Wedding resource The Knot recently released the results of its annual Real Weddings Survey, which polled more than 13,000 brides and grooms to find out how much they spent on their big day. Perhaps it’s more accurate to call it their “big spending day.” That’s because the average spent on a wedding in 2017 was $33,391.
That pales in comparison with what high spenders shelled out for weddings — an average of $105,130. I can’t even wrap my head around paying that much for a wedding.
Click to read more about 20 outrageously expensive celebrity weddings.
Don’t get me wrong, a wedding is a special event — hopefully, a once-in-a-lifetime event. But you won’t be any less married if you opt for an inexpensive wedding. I should know. My husband and I spent less than $3,000 on our wedding, reception and honeymoon in 2000. We’re still married, 18 years later.
Why We Opted for a Small, Inexpensive Wedding
Like many young girls, I fantasized in high school about what my future wedding would be like. I didn’t go so far as to pick out what colors the flowers would be or what sort of cake I would have, but I envisioned myself walking down the grand staircase in my family’s 100-plus-year-old home and saying my vows in the large front hall.
That vision disappeared when my parents divorced while I was in college and my mom sold our house. Several years later, when I did get engaged, my parents still were sorting out financial matters. I didn’t want to add to their money dispute by asking them to pay for my wedding. But my husband (then fiancé) and I were living paycheck to paycheck because I was just starting out in my career as a journalist and he was in graduate school. A big, expensive wedding was out of the question.
Instead, my husband and I decided to keep it simple. We wanted our wedding to be low-key so that the stress and debt that would’ve come with paying for a big wedding wouldn’t diminish any of the joy of getting married. We wanted it to be about us, not an ultimate guest experience for friends and family.
More on Wedding Costs: 10 Surprising Costs for Bridesmaids and Groomsmen
How We Kept Costs Down
My husband and I got engaged in November 1999 and married in February 2000. We didn’t need a long engagement because not much planning went into our wedding.
We chose to get married in Key West, Fla., because it would be warm in February and it allowed us to roll the wedding and honeymoon into one trip. We told family members they were welcome to come if they wanted to. However, we also made a plan to have a reception later that year in my hometown to celebrate our marriage with more friends and family.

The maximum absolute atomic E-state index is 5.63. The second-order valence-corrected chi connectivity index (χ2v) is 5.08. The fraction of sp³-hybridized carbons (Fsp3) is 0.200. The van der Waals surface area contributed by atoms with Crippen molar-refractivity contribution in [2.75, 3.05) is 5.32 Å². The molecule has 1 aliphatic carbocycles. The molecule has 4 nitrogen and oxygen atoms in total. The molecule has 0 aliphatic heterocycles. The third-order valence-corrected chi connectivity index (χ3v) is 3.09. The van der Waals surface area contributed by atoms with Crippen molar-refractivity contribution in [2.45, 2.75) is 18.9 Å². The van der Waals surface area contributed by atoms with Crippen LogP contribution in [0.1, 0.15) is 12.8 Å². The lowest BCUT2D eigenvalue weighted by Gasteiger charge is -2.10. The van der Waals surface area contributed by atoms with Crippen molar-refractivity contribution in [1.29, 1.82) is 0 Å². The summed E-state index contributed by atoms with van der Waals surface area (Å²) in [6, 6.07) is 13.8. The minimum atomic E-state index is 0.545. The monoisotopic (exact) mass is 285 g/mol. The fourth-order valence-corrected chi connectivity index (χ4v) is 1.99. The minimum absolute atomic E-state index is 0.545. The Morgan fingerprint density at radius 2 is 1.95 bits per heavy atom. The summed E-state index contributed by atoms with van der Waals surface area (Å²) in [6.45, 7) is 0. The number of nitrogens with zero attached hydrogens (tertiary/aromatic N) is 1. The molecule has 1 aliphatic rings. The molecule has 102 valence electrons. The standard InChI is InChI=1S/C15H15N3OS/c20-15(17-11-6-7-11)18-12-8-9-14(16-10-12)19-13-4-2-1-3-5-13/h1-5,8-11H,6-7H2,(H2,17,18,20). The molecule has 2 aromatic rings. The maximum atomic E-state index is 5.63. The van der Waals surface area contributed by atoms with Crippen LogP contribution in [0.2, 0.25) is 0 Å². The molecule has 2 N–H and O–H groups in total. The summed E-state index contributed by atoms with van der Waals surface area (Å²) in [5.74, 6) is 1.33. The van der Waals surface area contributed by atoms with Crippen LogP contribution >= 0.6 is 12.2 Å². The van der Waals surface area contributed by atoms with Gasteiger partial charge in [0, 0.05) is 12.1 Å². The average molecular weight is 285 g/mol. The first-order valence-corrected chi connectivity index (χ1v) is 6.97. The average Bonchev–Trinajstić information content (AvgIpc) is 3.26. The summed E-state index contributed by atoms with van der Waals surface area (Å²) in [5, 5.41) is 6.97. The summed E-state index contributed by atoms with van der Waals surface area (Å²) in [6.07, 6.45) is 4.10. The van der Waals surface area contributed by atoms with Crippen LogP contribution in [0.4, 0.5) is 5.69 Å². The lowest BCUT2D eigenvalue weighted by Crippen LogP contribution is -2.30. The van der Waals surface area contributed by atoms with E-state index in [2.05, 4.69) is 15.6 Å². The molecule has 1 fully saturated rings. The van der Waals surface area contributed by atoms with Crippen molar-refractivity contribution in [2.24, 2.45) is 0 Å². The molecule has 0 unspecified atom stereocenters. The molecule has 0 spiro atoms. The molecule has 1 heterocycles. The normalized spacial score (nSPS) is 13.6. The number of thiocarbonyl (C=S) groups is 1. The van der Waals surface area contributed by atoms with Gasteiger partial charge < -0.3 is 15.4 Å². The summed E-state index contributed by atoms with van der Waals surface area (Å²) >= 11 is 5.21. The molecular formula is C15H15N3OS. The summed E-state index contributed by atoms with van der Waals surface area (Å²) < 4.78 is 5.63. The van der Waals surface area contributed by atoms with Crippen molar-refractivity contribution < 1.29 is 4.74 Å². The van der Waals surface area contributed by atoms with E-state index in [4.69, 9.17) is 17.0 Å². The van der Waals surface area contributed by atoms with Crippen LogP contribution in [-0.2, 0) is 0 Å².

My dad, stepmom, stepbrother, mom and the man she was dating hopped on flights to Key West to watch us as we said our vows on the beach in a state park as the sun set over the Gulf of Mexico. Unfortunately, my husband’s family wasn’t able to make the trip from Ukraine, where they live. But the wedding was pretty close to perfect: simple, stress-free and not the blur that so many of my friends recounted after having large weddings.
It’s been nearly two decades since my husband and I got married, but here’s my best recollection of our wedding costs.
Plane tickets: About $350 each (purchased by my dad)
Accommodations: About $600 (four nights, roughly $150 per night)
Dress: About $300
Bouquet: About $50
Officiant: About $100
Dinner for seven: About $250 to $300 (purchased by my parents)
Cake: About $30
Total: About $2,080
After our budget wedding, we had a reception in August 2000 with about 100 guests at the home of my parents’ friends in Kentucky. My parents brought barbecue and their friends contributed side dishes. We filled inexpensive mason jars with wildflowers bought from a farmer who grew a variety in her fields. We spent the evening making toasts and dancing to music. The cost of the reception, including invitations, was well below $1,000.
Like our wedding, the reception was stress-free and so much fun. Best of all, my husband and I didn’t start our lives together deep in debt from a big wedding. We already had enough student loan debt to deal with (but that’s another story).
Click through to read more about how much Prince Harry and Meghan Markle’s wedding will cost.